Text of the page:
Thermo-plastic options

Well, I did it. I left the pot of water and my GRS thermo-loc on the burner too long boiling it dry, filling my shop with smoke and wrecking the thermo-loc and the pan. The scary thing is that I am so deaf that I didn’t hear the smoke alarm until my wife came down yelling at me. Always a scary thing. I decided to replace the smoke alarm with the kind that includes a strobe light. I already replaced the one in our bedroom with this type of alarm. Since I need to replace my thermo-plastic, I am looking at other options first beside the GRS product. Jett Sett now seems to come in two different kinds and there are a bunch of other options on Amazon. Any thoughts, suggestions or ideas are appreciated before I make another purchase. I like the GRS product, but it is a chore releasing the piece that I am working on once done, especially if it has a lot of parts to it like a multi wire bracelet. Thanks…Rob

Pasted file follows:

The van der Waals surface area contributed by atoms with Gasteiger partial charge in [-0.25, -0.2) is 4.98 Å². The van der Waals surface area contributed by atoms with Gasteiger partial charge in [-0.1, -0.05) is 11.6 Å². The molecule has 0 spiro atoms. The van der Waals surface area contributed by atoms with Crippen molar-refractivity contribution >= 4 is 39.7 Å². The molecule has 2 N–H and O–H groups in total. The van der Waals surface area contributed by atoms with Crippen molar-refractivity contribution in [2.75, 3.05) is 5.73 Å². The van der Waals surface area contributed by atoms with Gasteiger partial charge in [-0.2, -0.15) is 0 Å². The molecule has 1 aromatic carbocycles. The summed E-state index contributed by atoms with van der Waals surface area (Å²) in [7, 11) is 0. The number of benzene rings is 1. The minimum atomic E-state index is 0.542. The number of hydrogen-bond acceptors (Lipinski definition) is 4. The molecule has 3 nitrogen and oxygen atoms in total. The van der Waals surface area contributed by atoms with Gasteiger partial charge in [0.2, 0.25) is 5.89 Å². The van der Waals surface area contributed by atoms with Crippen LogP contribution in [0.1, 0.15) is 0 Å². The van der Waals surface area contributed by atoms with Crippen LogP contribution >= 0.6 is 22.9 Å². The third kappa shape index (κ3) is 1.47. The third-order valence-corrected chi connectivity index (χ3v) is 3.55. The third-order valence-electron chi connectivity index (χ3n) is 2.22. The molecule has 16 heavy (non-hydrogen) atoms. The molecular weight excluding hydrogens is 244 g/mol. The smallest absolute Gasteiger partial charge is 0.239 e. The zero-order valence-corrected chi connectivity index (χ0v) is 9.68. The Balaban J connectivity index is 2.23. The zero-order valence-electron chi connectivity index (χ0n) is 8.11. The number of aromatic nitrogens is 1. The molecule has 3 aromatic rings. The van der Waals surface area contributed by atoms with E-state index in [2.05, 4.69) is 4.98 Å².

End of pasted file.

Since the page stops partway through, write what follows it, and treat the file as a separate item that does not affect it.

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I follow an account called Hazel.handengraving. They do hand push engraving at a very high-level and they have to hold and release many items a day. They use green dop wax and heat it up with a small hand torch and then pop it out when they are done. Wow, the green wax is still setting up. They will put little holes into it that later they can use to pry the peace out with. If you look up their account on Instagram, you can find videos of them doing this.

You can find it on eBay and probably other places.

I currently have not tried to use it, but it looks quite handy with the speed you can hold things and release things.

Thanks, since I am also a lapidary I am familiar with dop wax. I have tried it and it is even more of a chore to get it out from behind a bezel on a multi wire piece of jewelry than thermo-loc. It does release nicely from a flat surface, especially if you put it into a freeze first…Rob


Ah yeah that makes sense. I heat up my themo loc with a heat gun. Have you tried that?

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I have tried boiling water, a microwave and a heat gun. For me, boiling water works best as long as I turn it off at the right time…Rob